• “Several of the author’s claims related to Japan’s tokkotai are incorrect. She states, ‘None of these manned weapon systems was equipped with any means of returning to base’ (p. 1)…. (but) planes and explosive motorboats not only could but frequently did return to base for various reasons such as bad weather, mechanical problems, or not being able to locate the enemy.” (Ampontan note: The author herself mentions in the introduction the Waseda graduate who was shot after returning nine times when he couldn’t find the enemy.)
  • “The author incorrectly uses “Demizu” as the name for “Izumi” Naval Air Base in Kagoshima Prefecture.”
  • “She introduces a long quotation as a description of “the night before their final flights” of tokkotai pilots from Tsuchiura Naval Air Base (p. 9), but no tokkotai pilots made a final sortie from this air base.”
  • “She states, ‘A single cherry blossom was painted in pink on a white background on both sides of the tokkotai airplane…’ (p. 29). In reality, tokkotai airplanes did not have a cherry blossom painted on each side…”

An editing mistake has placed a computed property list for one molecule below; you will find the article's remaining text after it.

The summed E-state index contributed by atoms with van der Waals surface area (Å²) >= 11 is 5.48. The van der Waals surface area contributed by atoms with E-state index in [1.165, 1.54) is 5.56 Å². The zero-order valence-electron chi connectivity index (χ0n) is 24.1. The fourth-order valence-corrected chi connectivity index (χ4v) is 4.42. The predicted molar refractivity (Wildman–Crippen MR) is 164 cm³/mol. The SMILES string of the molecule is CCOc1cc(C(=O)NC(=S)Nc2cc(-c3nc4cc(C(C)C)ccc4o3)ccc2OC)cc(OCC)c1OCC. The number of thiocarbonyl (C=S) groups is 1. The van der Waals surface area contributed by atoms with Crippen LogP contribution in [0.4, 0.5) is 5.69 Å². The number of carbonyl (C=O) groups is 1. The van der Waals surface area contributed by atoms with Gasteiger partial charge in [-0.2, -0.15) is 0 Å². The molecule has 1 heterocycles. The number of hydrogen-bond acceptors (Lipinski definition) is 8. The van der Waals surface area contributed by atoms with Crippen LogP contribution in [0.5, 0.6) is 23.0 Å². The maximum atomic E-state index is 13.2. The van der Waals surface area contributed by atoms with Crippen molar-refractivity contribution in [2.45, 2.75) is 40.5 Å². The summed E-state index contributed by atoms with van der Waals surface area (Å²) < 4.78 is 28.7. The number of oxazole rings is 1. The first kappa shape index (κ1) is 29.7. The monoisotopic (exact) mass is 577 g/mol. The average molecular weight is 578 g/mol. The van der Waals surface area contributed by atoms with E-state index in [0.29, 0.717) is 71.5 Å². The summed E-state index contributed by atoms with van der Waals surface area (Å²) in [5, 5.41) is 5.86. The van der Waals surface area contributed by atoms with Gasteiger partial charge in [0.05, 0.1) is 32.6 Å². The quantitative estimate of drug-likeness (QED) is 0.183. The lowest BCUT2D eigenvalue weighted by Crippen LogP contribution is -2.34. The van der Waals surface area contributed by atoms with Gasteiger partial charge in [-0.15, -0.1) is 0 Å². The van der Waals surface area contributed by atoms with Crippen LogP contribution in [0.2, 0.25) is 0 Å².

• While Ohnuki-Tierney suggests that none of the kamikaze pilots were very willing to go on their missions, one pilot, Hayashi Ichizo, a devout Christian (!) wrote to his mother: “… I am happy to go as a tokkotai pilot….I will do a splendid job sinking an enemy aircraft carrier…I read the Bible every day…I will sing a hymn as I dive on an enemy vessel…”
  • “Most chapters do not provide any idea about how young Japanese men felt after they joined the tokkotai dedicated to suicide attacks, since more than half of the pilots introduced in the book were not tokkotai members. Even in the three chapters that discuss tokkotai pilots, the focus is their intellectual development prior to joining the military rather than a depiction of life in the military and in a tokkotai squadron.”

Ampontan sez: